Academic journal article Cervantes: Bulletin of the Cervantes Society of America

Did Cervantes Stutter?

Academic journal article Cervantes: Bulletin of the Cervantes Society of America

Did Cervantes Stutter?

Article excerpt

The exquisite pain of being able to select a word, to think it, to be able to spell it in your head, to be able to imagine yourself saying it, but then finding it impossible to actually say it is exactly the pain of stuttering.


THE CONNECTION BETWEEN WRITTEN literature and its oral forms has long interested scholars. Literary scholars, however, have paid little attention to stuttering and its relationship to literature. The stutterer is keenly aware of the difficult world between the written and the spoken word; between the word on paper and speech itself. (1) The stutterer accords his own speech an extraordinary degree of attention and the stutterer's way of thinking about language differs remarkably from that of a non-stutterer. Indeed, the difficulty that stutterers have in speaking can cause them to focus on written language and inspire literary brilliance.

A few scholars write that Miguel de Cervantes was a stutterer. Cervantes' biographer Luis Astrana Marin (I: 332) briefly explains that Cervantes stuttered as did Aristotle. George Shipley and Adrienne Laskier Martin make passing mention to Cervantes as a stutterer. Recently, the medical historian Angel Rodriguez Cabezas asserts that Cervantes stuttered, but his conclusion has not inspired significant study from literary circles. Biographers generally do not treat the question and no literary scholar has dedicated a full-length study to the question. The following article examines the current state of the question. While I believe that Miguel de Cervantes stuttered, the evidence is scanty. My conclusion is based more on intuition than solid textual evidence. Despite the lack of clear, conclusive evidence, the argument put forth here seeks to establish both the relevance of the condition to his writing and the need for further inquiry.

Perhaps the principal reason that scholars have not given more attention to the question of Cervantes as a stutterer is because of the negative popular stereotypes with stutterers. Stutterers are often connected with the idea of being tontos. To cite one recent example, take the Dictionary of the Spanish Royal Academy's definition of gallego. The primary definition of gallego is a person from Galicia a region in the northwest comer of Spain. But the dictionary lists as a secondary meaning of gallego: "tonto y tartamudo." A 2007 debate in academic circles in Spain began as to whether or not eliminate the dictionary entry (see "Ser"). Negative prejudice against the condition has been both a conscious and unconscious reason that more have not studied the condition as it connects to Cervantes.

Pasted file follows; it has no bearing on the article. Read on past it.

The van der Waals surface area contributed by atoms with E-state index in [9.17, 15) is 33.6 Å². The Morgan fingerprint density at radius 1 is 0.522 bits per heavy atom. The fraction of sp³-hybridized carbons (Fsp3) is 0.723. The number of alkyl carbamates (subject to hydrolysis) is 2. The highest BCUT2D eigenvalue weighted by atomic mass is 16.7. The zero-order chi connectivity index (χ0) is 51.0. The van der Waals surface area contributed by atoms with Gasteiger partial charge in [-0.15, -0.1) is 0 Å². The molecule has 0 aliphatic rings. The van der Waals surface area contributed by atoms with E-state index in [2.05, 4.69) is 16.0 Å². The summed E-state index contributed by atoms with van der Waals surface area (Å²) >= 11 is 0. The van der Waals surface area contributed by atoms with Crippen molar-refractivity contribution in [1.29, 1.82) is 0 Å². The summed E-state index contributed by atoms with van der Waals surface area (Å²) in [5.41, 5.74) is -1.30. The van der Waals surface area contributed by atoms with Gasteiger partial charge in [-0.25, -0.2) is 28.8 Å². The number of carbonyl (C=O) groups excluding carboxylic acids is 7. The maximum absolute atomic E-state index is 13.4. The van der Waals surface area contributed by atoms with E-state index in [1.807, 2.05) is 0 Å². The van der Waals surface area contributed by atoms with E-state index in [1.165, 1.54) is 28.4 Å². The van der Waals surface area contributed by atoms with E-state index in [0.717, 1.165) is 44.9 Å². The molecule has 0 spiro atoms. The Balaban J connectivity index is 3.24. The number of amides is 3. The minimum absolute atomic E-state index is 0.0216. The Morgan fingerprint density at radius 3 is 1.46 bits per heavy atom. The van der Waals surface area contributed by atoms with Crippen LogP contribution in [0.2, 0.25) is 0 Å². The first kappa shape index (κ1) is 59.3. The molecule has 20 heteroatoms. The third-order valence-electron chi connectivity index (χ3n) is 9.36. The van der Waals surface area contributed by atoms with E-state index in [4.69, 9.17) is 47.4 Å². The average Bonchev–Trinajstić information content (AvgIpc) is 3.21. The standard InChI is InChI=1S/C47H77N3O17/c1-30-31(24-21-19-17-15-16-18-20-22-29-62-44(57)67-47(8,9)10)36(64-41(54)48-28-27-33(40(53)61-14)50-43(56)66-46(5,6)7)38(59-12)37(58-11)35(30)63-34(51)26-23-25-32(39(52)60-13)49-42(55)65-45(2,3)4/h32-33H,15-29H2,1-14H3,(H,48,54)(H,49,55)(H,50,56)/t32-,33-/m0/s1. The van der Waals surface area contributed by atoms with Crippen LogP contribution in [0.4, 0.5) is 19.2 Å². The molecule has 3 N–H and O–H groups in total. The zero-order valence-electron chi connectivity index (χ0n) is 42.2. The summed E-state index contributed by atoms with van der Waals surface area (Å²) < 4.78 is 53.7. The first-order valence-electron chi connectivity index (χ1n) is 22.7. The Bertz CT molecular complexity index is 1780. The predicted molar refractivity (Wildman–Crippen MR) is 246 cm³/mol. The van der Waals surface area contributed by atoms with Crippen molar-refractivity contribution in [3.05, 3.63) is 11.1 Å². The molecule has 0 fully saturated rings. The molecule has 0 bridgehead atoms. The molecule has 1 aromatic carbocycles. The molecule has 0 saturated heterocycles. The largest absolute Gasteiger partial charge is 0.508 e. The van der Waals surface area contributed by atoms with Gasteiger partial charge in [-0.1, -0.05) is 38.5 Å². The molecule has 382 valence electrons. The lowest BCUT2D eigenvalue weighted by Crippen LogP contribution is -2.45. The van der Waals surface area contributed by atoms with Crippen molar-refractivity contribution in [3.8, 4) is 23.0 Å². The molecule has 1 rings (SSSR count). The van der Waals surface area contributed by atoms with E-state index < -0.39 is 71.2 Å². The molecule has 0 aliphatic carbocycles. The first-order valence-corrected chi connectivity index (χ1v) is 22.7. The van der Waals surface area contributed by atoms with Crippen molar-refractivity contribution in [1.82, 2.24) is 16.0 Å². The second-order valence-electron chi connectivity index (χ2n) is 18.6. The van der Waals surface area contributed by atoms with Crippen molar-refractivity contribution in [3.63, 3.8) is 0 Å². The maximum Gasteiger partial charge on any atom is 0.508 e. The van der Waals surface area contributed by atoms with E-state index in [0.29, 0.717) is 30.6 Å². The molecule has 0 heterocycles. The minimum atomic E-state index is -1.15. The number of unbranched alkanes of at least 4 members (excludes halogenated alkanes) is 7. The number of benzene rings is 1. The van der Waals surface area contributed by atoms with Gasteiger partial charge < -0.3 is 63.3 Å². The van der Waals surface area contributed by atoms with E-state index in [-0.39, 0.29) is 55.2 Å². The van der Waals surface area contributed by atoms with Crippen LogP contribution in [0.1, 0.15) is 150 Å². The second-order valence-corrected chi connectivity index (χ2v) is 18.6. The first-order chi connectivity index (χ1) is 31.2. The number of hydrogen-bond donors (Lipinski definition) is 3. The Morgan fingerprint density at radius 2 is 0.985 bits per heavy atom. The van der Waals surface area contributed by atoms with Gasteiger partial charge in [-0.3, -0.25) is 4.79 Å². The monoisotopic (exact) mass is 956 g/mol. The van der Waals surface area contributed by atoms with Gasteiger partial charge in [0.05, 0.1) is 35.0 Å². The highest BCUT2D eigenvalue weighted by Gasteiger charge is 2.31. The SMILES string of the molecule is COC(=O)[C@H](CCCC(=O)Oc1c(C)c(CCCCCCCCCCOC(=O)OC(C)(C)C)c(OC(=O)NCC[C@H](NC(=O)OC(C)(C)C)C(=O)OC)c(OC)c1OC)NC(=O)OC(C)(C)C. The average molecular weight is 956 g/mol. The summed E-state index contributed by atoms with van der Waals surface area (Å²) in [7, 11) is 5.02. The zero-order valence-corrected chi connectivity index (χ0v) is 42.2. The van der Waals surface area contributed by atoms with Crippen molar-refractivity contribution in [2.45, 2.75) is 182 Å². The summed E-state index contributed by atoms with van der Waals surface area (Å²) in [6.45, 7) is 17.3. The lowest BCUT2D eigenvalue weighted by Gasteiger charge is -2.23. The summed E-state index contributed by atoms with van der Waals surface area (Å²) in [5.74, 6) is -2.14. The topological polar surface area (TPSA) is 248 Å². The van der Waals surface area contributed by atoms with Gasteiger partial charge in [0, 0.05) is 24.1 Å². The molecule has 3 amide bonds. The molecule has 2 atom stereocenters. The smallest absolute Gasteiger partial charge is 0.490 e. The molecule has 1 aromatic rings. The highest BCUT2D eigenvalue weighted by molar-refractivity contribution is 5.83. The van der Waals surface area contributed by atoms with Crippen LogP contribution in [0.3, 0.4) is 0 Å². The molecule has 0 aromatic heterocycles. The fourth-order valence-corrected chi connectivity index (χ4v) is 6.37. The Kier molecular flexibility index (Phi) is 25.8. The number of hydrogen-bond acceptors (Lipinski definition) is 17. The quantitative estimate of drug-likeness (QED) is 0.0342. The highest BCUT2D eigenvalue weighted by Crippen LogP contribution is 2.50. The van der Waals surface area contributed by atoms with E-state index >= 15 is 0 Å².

Establishing whether or not Cervantes stuttered requires overcoming two major obstacles. First, the meaning of stuttering has never been clear. In addition to negative prejudice, little is known about the condition and, because of that, little has been written on it. (2) Indeed, even today scientists and speech therapists are unsure about the causes and exact meaning of the condition. Scholars can only agree that stuttering is a mysterious condition that straddles the hypothetical line between the physiological and psychological and between the voluntary and involuntary. Second, no systematic descriptions of stutterers exist from the sixteenth and seventeenth century and the literary historian must reconstruct the meaning of stuttering from scratch.

Cervantes suggests that he is a stutterer on three occasions. In the relatively obscure letter from 1577, the Epistola a Miguel Vazquez, Cervantes writes:

   si vuestra intercesion, senor, me ayuda
   a verme ante Filipo arrodillado,
   mi lengua balbuciente y casi muda
   pienso mover en la real presencia. (221; 1. 199)

The poem repeats many verses, with trivial variations, from the first act of El trato de Argel (Stagg 204). This case is no exception as the semi-autobiographical character Saavedra from Cervantes' play El trato de Argel also describes himself with a "lengua balbuciente y casi muda" in the same situation:

si la suerte o si el favor me ayuda a verme ante Filipo arrodillado, mi lengua balbuciente y casi muda, pienso mover en la real presencia . …

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